**Calculation units**

Here is a quick comparison of the current architectures:

…and of the theoretical instruction bandwidth that result from these architectures:

Core uses three calculations units for integer numbers. This is one more than Mobile and the same as the K8 with a capacity of three x86 instructions per cycle. Netburst keeps its supremacy for the processing of integers with double speed units which can process up to 4 full instructions per cycle. (It isn’t 5 as we could have supposed because of the presence of an additional single speed ALU, because it shares its port with one of the two double speed ALUs). Unfortunately, this processing capacity is not exploitable in practice because Netburst decoding units aren´t able to process such a transfer rate. It restricts the IPC to 3.

We felt that it was interesting to observe Core behaviour on common x86 instructions such as arithmetical operation, shifting, and rotations. We have studied a tool integrated to the

Everest which provides the latency and transfer rates of several instructions chosen amongst the x86/x87, MMX, SSE 1, 2 and 3. This tool is included in the evaluation version and you just have to right click in the status bar of the Everest, select « CPU Debug » and then « Instructions latency dump » in the menu.

The latency of an instruction represents the number of processor cycles, the time that it spends in the processing pipeline. In practice the OOO motor tries to process the instruction flow in order to mask latencies, however the dependence between instructions tends to generate waiting, all the more significant the latencies of these instructions are. The transfer rate of an instruction corresponds to the minimum time, in processor cycles, that separates the beginning of two similar instructions. So, for example, an integer division requires 40 cycles for the K8. This means that the processor will only be able to process one integer division every 40 cycles.

For some instructions, like addition, Core has a transfer rate equivalent to the maximum theoretical IPC (0.33 cycles per instructions, or 3 instructions per cycles). Multiplication has a slightly lower latency to the one obtained with the Yonah and is at the same level as the K8. Integer division is a little less, but it is much faster than with the K8 and Netburst. As for register manipulations, Core is slower than the K8, even if shifting (shl) has been improved compared to the Yonah.

The thing that we have to remember from this table is that efforts on Core units have been made on instructions, for which the K8 was much advanced compared to the Mobile and Netburst (integer addition and multiplication, for example), and that less attention was given to instructions on which the K8 doesn´t excel (integer division, for example)

**Theoretical SSE Performances **

One of the most noticeable improvements of calculation units of the Core consists of the presence of three SSE units dedicated to integer and floating point SIMD operations. Combined with the appropriate arithmetical units, each is capable of processing a 128 bit packed operation in only one cycle (they act simultaneously on four 32 bits data or two 64 bits), instead of 2 for the Netburst, Mobile and K8. Common arithmetical operations are concerned as well as multiplication and addition.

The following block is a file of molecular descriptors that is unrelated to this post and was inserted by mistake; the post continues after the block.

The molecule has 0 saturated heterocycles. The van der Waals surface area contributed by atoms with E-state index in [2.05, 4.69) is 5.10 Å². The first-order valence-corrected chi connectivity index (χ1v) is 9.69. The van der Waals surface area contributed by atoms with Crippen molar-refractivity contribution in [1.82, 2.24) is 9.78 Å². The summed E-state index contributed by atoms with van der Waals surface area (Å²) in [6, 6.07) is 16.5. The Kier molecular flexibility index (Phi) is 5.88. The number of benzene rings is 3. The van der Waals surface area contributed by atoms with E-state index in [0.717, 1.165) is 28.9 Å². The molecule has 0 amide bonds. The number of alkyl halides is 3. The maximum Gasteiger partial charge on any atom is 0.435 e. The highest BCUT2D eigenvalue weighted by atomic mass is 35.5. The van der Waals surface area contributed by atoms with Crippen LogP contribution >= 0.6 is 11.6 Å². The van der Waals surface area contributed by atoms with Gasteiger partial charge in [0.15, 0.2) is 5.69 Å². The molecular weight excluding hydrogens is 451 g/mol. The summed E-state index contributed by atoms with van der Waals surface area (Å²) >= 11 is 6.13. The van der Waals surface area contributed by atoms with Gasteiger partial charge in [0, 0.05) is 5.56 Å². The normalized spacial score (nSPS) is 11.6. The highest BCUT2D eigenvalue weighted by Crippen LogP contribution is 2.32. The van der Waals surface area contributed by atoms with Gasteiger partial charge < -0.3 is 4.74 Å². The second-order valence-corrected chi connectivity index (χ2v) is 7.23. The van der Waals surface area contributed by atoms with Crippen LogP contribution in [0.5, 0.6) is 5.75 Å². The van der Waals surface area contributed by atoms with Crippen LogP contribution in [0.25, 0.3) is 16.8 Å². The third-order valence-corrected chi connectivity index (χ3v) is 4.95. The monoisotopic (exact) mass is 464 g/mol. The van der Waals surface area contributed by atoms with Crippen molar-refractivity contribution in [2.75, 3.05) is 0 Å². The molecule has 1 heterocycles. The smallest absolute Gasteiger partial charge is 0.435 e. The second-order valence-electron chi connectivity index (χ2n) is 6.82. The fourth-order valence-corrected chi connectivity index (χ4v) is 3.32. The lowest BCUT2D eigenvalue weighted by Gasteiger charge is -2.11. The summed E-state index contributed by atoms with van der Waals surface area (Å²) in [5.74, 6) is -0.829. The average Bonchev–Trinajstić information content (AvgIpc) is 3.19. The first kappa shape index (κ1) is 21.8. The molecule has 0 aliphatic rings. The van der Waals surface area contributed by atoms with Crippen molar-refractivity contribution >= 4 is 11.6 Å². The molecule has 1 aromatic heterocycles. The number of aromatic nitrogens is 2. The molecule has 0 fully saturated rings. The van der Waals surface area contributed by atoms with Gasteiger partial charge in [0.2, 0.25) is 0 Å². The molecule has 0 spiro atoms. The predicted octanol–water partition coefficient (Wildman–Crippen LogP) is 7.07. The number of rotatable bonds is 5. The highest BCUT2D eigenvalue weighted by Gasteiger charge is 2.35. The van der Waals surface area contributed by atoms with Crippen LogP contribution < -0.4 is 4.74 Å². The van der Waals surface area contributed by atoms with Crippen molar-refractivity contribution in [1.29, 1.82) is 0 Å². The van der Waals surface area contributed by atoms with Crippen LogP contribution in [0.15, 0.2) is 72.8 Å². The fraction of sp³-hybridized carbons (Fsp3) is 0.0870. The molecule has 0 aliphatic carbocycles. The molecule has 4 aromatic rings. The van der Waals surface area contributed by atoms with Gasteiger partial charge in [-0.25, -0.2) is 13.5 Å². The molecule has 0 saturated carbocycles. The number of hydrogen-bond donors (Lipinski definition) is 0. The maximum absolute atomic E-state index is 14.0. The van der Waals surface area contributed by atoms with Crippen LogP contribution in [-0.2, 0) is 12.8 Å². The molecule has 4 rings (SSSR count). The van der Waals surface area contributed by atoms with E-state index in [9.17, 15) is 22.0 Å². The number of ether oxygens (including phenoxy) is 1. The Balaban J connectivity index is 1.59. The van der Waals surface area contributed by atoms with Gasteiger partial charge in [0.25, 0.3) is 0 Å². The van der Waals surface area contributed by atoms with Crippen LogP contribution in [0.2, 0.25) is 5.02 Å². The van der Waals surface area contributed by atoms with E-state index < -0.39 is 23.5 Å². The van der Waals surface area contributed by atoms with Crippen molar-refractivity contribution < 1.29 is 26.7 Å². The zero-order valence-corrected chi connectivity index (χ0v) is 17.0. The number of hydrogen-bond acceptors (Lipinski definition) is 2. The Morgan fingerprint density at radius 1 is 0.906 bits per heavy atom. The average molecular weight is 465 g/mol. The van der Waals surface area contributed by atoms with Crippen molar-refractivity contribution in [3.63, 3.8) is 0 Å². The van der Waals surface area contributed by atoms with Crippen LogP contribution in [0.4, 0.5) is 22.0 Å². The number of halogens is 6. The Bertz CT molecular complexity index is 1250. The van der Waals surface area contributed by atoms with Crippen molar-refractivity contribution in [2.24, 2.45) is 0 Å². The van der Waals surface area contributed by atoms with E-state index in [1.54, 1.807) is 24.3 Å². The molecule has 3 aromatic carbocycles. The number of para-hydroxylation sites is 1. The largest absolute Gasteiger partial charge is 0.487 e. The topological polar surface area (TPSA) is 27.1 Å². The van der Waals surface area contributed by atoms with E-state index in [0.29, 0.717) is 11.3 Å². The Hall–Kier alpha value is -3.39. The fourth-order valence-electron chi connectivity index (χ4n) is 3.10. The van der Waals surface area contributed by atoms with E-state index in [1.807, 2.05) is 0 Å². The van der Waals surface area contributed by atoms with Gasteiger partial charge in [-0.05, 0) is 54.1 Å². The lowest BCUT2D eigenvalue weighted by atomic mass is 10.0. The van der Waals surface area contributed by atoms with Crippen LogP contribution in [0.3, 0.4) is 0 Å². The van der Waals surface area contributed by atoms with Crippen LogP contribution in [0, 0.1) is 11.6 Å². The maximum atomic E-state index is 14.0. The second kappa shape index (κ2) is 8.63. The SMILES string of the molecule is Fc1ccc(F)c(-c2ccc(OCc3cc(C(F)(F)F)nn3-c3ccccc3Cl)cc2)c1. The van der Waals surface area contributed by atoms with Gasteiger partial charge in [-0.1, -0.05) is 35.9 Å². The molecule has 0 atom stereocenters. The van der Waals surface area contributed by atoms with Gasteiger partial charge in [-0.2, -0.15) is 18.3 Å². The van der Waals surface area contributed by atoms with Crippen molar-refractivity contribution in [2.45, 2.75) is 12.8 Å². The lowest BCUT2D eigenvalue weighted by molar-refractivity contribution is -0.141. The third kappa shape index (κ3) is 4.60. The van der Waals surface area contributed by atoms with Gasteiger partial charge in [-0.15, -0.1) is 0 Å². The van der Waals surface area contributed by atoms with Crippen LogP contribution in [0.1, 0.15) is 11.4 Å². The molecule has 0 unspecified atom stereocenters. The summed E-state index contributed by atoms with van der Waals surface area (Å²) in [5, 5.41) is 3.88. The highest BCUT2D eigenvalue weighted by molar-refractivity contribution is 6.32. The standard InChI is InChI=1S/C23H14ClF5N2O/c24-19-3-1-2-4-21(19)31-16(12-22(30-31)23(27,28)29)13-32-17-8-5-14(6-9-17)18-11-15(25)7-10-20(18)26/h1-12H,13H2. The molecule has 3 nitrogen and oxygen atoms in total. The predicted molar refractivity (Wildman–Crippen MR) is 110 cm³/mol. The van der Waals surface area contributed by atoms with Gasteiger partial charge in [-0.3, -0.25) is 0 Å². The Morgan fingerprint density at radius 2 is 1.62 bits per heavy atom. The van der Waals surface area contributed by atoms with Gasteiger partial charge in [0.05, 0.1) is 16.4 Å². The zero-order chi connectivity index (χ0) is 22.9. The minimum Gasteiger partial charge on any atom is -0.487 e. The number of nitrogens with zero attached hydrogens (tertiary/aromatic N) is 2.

Each of the three ALUs is associated to one SSE unit. They can process up to 3 full 128 bit SSE operations per cycle (that is 12 instructions on 32 bit integers or 24 for 16 bit integers). The Mobile and K8 only have 2 SSE units and are able to process 64 bits per clock cycle. The Mobile and K8 capacity for integer SSE numbers is 2 x 64 bits, which is 4 instructions for 32 bit integers (or 8 instructions for 16 bit integers).

Core uses two floating point calculation units, one dedicated to addition and the other to multiplication and division. Theoretical calculation capacity is 2 x87 instructions per cycle and 2 SSE 128 bit floating point instructions per cycle (that is 8 operations on 32 bit simple precision floating points, or 4 operations for double precision 64 bit floating points). Core is, in theory, two times faster for this type of instruction than Mobile, Netburst and K8. Let´s see how it behaves with several SSE2 instructions.

Packed mov is particularly fast on the Core, which here reaches a higher transfer rate of three 128 bit operations per cycle. Transfer rates for isolated arithmetical operations are explained by the fact that these operations are handled by only one FP unit, which when used alone has a maximum transfer rate of 128 bits per cycle. The combined operation of mul + add exploits the two units conjointly and is executed with a transfer rate of one cycle for the two operations, in other words two 128 bit operations per cycle.

Intel talks a lot about this new calculation capacity that comes with Core and calls it

**Digital Media Boost**. Core also introduced a new set of SSE instructions. Initially expected to be released with the Tejas,

**SSE4** consists of 16 new SIMD instructions. Most of them operate on whole number data. They are essentially intended to accelerate the compression and decompression of video algorithms. For example, palignr allows shifting half a position on two registers. This operation is often used in movement prediction algorithms for MPEG decoding.

The capacities of the core execution units are very impressive. Intel included a potential two to three times superior to its previous products and the competitor´s. Having a high IPV on paper is one thing, but exploiting it in practice is another. As we saw above, a x86 code tends to reduce the IPC because of branching and memory accesses. Intel has logically brought several improvements to reduce harmful effects of these two types of dependencies.